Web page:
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Bringing Crisis into the Classroom

Doug Norton
Before the SEA meetings I lectured with MobLab at the University of Virginia. We conducted the Bank Run game with two simple objectives:
  1. Show that fractional reserve banking is inherently fragile and prone to panic, and
  2. Have students experience the same situation but with deposit insurance that reduces the downside risk of a bank run.
I explained the setting to the students. They were embedded in groups of six. Each having made a $100 deposit in a bank. There were five days to maturity on that deposit. If the bank was solvent at the end of five days they received a 50 percent return. Each student has a decision, "To withdraw, or not to withdraw, that is the question!" The liquidation rate on the bank's portfolio was 60 percent and there was no deposit insurance.After describing the instructions I ran students through a quick comprehension survey. Then we started the game. The atmosphere was electric. The students were talking amongst each other. Walking up and down the rows I heard people talking about the payoffs associated with different outcomes and their beliefs about the others in their group.The first game students played was without deposit insurance. 50% of banks failed and there were an average of 3.11 depositors per group at the end of the game. The aggregate data on bank failure is below along with a typical pattern. In these situations what often happens is one or two early withdrawals followed by a mad dash next round to secure even a fraction of their deposits.I didn't show the students this data. After that game finished I announced the next game would be different. If a bank failed all depositors would receive 80 percent of their deposit back. Lo and behold only two banks failed and there were an average of 5.25 depositors per group at the end of the game.So 50 percent failure v. 11 percent failure. Confidence is everything. After the game we talked about their thought process, the data, typical patterns, and I had them walk through the following two questions:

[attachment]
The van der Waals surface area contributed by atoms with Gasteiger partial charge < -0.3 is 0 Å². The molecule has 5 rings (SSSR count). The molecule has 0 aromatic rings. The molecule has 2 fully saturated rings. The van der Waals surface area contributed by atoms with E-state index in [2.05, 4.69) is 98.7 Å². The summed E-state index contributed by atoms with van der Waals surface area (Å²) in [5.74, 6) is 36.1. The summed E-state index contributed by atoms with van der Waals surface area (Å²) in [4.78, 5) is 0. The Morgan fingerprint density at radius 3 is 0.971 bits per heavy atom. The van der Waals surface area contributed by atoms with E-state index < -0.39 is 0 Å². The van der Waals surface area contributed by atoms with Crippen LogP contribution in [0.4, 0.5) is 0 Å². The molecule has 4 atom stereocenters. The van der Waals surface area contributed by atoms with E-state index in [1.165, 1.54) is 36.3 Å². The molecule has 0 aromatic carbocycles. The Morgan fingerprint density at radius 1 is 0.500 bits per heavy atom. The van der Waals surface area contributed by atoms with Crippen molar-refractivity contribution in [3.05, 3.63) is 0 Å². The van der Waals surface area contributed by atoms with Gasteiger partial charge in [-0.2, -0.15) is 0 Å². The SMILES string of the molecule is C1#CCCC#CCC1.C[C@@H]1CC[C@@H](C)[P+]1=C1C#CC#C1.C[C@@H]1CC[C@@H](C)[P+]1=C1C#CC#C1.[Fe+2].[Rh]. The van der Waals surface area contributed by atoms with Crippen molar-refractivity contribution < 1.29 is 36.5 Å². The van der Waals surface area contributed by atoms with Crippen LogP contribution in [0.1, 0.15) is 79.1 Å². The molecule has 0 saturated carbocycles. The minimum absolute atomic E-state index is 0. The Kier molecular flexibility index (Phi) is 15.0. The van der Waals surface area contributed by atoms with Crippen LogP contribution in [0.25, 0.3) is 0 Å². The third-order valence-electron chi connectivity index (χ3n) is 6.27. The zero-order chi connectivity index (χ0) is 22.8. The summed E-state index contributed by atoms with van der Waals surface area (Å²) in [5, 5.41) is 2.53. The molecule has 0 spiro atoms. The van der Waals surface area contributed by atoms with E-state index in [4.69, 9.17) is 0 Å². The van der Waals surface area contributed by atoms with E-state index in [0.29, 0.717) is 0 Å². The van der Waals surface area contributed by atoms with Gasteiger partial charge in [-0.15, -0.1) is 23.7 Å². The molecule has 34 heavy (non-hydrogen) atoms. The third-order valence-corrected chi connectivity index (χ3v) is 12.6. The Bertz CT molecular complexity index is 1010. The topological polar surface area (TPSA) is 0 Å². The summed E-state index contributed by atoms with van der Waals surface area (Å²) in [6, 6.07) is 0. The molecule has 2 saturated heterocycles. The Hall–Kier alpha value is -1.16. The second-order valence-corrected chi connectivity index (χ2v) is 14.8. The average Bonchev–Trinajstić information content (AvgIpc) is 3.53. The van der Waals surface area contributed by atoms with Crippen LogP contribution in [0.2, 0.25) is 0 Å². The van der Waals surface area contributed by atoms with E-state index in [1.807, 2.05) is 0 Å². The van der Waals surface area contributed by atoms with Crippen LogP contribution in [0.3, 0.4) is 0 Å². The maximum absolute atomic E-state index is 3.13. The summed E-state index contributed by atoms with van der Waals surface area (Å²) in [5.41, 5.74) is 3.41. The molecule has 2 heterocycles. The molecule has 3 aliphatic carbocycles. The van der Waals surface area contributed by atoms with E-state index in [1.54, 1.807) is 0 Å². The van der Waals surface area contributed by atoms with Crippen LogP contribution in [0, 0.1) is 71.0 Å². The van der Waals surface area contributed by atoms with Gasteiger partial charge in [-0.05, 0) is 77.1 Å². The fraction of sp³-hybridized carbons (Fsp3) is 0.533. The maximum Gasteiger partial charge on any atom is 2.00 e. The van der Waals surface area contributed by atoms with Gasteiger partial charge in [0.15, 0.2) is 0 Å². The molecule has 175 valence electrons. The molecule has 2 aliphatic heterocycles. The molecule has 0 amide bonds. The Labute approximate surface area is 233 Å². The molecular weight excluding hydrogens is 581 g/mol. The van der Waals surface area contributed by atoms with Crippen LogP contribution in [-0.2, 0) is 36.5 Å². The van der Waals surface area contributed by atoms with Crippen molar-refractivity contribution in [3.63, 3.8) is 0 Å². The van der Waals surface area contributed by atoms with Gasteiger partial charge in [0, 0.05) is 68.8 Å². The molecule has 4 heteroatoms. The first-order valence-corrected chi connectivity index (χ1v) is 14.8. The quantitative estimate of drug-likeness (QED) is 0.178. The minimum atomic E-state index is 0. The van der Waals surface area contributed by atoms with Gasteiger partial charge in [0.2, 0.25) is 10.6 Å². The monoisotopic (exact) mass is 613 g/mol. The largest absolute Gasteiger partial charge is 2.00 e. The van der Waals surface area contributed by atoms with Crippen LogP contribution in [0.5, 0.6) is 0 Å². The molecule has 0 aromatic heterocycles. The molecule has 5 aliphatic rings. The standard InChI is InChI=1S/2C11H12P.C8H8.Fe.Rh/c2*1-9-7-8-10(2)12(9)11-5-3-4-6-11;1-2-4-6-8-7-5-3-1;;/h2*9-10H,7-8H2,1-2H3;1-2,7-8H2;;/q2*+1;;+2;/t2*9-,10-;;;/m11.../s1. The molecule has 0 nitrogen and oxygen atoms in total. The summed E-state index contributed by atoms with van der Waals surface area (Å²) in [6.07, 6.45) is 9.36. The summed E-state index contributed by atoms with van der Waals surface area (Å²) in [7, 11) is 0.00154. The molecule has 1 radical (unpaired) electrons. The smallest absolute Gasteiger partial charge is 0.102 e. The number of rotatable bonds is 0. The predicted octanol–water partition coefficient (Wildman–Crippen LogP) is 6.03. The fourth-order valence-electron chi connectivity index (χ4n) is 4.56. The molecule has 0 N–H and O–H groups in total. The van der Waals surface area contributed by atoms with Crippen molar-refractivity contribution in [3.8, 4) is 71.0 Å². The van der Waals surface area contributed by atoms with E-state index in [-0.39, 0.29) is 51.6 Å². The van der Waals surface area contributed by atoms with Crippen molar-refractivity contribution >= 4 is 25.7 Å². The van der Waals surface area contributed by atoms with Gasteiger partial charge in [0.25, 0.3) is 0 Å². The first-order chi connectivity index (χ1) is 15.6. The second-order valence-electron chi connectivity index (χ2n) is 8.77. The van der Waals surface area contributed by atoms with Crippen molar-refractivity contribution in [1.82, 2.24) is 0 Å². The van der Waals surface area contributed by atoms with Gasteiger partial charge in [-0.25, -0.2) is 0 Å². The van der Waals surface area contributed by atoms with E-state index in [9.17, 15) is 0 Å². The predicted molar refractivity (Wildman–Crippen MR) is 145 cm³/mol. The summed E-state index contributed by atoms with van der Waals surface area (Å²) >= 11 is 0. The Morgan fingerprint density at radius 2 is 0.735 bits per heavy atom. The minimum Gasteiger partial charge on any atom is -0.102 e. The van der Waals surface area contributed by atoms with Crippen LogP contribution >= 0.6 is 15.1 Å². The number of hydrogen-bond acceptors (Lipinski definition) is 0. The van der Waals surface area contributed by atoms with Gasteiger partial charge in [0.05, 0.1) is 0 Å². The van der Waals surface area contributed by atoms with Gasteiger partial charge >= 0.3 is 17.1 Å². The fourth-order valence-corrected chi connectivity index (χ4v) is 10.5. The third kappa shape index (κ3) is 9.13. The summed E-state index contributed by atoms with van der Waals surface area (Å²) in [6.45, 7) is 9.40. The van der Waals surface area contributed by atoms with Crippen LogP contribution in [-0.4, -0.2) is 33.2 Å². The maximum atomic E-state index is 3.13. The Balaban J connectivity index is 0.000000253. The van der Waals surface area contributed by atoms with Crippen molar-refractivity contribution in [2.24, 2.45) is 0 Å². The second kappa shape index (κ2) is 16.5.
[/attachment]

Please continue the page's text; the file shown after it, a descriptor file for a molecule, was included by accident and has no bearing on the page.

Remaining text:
1. One possible solution to bank runs would be to force banks to retain a high fraction of their deposits (higher reserve requirement). Would that policy work? What would the implications of such a policy be?
  2. The purpose of Federal Deposit Insurance (FDIC) is to assure depositors their savings is safe. This reduces panic and enables banks to make loans. Does insurance against downside events have implications for the kinds of loans banks make?
So basically, "Compared to what?" and "What happens next?" the two best economic questions. It was a great experience. The students loved it and 90.4% said it helped them better understand their class content. So use the bank run game in your class. Nothing like the smell of panic and crises in the morning!